The following chart shows the levels of the River Severn at Buildwas. Levels are still rising, however slowly, which should give officials time to monitor the rising levels. Nontheless, there is still a risk to life around the River Severn as river levels are set to continue to rise, through overnight Tuesday and into Wednesday. Significant disruption has been impacting the towns of Shrewsbury and Worester today, and will most likely continue to through Wednesday and into Thursday as river levels remain exceptionally high, nearing those record levels set earlier this decade.

The Forecast

Although there will be a lack of heavy rainfall in the coming days, large rivers like the Severn which have a long feedback time will continue to remain high, slowly subsiding into the weekend. Some additional rainfall is likely through this week, whilst not on levels experienced in the past few days, it is enough to keep concerns high for those areas affected by flooding. This GFS rainfall accumulation chart gives expected accumulation in mm between now and Sunday. As you can see, accumulations in the order of 25 to 60mm are expected, helping to keep river levels up.

Please do stay safe and heed warnings / advice given from locals regarding this situation.







Further Snow & Ice forecast overnight

Conditions are looking increasingly wintry for some parts of the country overnight. A cold polar maritime air mass is expected to produce wintry showers across western and northern areas.

Some travel disruption has already occurred with the A537 Cat and Fiddle, A57 Snake and A53 Leek road being described as hazardous on Tuesday evening (21:30PM update). The A57 Snake Road is now closed due to snow.

The Met Office have weather warnings in force for Snow & ice for western Scotland, north west England, Northern Ireland, and much of Wales. The Met state that challenging conditions are possible in places, with a possibility of disruption to travel.

 

The Forecast:

A plethora of wintry showers are expected to affect Northern and Western Britain in the coming 12 to 24 hours. Initially snow in any showers will be primarily restricted to hills earlier on Tuesday, however by the late evening and overnight showers may fall as snow to increasingly lower levels across Northern England, Northern Ireland and Scotland. Here, a few cm of snow could accumulate above 250 metres of elevation, whilst some places even down to modest elevations, say 100m, could see a temporary dusting of snow.




This snowfall accumulation map from Meteociel.fr, shows where the WRF weather model (GFS) is forecasting snowfall accumulation tonight. Do not take these exact defined areas too literally, however it gives a nice overview as to where the worst conditions may be. Generally speaking, western Wales, north west England, and western Scotland, on the high ground, can expect snow flurries this evening.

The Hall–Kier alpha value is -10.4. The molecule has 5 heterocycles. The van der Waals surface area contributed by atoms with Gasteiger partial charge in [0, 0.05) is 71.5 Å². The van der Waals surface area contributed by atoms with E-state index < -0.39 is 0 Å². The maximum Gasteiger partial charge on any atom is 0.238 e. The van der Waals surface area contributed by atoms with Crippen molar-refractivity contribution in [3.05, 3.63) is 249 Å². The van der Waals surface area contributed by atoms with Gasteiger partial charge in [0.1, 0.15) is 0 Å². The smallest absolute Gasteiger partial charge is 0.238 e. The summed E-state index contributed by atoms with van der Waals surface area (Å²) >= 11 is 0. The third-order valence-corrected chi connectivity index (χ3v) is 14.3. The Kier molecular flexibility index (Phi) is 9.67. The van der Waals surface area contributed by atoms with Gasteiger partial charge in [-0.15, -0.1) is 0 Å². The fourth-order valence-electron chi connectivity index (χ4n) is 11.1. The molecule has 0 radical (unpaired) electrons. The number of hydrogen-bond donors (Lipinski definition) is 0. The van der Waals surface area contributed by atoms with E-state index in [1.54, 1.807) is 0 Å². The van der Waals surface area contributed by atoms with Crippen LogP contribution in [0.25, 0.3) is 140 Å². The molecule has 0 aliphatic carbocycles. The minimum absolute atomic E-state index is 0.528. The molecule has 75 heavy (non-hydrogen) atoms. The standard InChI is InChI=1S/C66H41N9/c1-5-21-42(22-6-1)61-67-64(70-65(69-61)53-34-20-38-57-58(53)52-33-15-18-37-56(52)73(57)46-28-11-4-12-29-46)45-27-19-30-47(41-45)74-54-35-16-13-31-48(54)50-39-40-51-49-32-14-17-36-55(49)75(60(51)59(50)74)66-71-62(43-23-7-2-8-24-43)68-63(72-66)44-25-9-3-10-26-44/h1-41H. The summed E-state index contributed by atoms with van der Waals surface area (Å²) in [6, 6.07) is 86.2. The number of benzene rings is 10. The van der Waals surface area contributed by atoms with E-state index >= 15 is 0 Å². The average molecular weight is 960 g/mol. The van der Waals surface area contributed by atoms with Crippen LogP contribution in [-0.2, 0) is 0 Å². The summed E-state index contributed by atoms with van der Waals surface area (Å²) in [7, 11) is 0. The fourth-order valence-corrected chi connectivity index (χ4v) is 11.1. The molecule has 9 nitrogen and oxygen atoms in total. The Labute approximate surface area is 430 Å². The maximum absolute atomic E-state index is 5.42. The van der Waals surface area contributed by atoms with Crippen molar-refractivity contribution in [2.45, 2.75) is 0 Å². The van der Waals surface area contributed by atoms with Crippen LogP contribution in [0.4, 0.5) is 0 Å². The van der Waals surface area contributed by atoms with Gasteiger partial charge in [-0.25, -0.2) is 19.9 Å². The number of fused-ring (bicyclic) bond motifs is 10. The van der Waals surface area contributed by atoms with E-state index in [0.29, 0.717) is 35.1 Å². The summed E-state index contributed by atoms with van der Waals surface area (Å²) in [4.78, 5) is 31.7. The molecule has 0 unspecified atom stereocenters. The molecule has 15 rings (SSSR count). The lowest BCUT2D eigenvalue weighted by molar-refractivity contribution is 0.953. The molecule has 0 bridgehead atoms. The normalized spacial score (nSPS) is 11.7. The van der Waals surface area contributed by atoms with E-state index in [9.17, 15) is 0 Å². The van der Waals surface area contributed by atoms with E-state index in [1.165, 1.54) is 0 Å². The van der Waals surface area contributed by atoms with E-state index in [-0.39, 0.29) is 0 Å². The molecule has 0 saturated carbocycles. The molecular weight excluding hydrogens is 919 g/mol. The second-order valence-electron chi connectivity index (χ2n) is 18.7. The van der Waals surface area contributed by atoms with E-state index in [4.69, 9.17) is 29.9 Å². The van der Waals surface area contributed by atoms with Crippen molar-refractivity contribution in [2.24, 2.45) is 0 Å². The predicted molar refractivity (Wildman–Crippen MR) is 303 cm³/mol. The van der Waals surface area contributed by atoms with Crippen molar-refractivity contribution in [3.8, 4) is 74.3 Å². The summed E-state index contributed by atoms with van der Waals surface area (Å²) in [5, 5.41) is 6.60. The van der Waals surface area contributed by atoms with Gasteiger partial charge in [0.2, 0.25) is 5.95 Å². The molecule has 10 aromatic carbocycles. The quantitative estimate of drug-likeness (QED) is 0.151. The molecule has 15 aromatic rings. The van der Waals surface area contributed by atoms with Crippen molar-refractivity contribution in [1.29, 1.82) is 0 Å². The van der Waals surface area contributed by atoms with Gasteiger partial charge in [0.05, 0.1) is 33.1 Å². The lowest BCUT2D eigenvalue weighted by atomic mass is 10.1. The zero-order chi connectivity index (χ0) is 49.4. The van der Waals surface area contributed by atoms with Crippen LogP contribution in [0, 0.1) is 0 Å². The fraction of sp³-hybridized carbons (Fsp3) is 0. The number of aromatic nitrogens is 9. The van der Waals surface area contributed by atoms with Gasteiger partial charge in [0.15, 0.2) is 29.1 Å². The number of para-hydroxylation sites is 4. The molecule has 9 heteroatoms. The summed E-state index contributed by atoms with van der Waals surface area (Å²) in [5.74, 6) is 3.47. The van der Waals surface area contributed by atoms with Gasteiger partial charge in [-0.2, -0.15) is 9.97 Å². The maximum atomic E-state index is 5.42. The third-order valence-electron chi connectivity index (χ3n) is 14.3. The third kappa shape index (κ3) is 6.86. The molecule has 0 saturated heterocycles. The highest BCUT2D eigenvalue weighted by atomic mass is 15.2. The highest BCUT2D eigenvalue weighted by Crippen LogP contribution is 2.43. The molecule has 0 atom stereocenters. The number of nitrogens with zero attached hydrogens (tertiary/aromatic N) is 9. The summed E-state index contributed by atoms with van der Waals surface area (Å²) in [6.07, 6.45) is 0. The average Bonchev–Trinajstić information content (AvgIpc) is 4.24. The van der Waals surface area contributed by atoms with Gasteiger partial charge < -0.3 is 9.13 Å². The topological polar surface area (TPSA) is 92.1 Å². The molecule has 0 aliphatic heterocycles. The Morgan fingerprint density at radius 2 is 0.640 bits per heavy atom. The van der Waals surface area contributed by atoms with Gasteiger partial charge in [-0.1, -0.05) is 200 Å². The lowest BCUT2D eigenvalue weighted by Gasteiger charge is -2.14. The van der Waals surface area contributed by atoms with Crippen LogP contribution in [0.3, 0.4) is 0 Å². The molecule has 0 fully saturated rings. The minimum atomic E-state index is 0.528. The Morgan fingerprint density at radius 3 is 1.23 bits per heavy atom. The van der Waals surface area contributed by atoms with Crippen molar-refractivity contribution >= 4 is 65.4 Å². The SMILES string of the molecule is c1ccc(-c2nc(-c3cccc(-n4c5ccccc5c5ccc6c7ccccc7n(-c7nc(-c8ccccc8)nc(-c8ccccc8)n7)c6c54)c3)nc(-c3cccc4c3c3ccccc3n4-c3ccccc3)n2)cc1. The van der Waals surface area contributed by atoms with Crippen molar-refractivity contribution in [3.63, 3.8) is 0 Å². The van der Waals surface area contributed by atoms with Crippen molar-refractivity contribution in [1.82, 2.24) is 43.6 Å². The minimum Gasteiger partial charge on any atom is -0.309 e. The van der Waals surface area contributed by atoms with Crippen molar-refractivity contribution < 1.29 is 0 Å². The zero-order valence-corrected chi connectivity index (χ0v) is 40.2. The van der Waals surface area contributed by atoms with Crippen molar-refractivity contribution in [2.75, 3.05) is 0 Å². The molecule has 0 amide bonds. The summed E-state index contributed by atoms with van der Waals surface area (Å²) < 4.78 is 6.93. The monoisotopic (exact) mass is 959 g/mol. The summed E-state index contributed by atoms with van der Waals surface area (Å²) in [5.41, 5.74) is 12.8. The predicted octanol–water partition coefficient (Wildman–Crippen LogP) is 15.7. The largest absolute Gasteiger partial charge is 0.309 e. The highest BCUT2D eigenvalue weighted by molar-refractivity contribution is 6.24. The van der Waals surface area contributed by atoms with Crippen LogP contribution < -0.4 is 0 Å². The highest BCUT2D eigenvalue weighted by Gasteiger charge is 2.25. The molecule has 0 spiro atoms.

A few patches showing up across the Midlands indicating that snowfall here will be largely limited in nature, although some dusting’s in places can’t be ruled out. 

Across the Midlands, particularly the west Midlands, and South West England, some brief periods of precipitation are possible in some areas. Whilst difficult to forecast the exact location of these, they could also produce some wintry precipitation for temporary time periods. It’s likely that further east, across eastern England, conditions will remain largely dry overnight tonight with just some frost around. Saying that, temperatures will dip down close to or below freezing for most areas, especially areas with snow accumulation or clearer skies, i.e. in the North and West. Therefore, some icy patches are possible especially on either higher routes or untreated routes.






TRAVEL update – Heavy Snow hits parts of the UK

Parts of the UK have been experiencing persistent heavy snow for the past few hours, and some road issues are beginning to develop. Whilst the Peak District / southern Pennines region (i.e. Glossop, Buxton) remains snow free, significant & heavy snow is affecting places further north across Northern England. In particular, central and northern parts of Yorkshire, and into the Scottish Borders are being affected by some very icy & snowy conditions right now.

Within the key areas that were placed within our snow risk last night, this is how conditions are as of 8AM GMT.

North Wales> Snow Free

North Midlands> Snow Free

Peak District> Snow free (ice on the tops)

Yorkshire Dales > Heavy Snow, most side routes impassable.

North & West Yorkshire > significant and disruptive snowfall – up to 8″ deep in places on hills. Travel seriously disrupted.

Scotland> Heavy snow across the borders into Durham / Northumberland, sleet in the central belt and moderate snow in the highlands / southern uplands.




A169, North Yorkshire:

Conditions on the hills around Hawes, North Yorkshire are pretty atrocious at present:

To add to complications, strong winds are now beginning to produce some snow drifts in the worst affected areas i.e. North Yorkshire. The good news is that temperatures here will pick up during the day, melting most of any accumulating snowfall and improving traveling conditions.

However, across Scotland, some further heavy falls of snow are likely throughout the day, on the hills. To lower levels, slushy accumulations are possible here. The rest of England & Wales will turn milder today, with showers and strong winds. The colder air is set to return though, with wintry showers forecast for the North West for both Tuesday and Wednesday.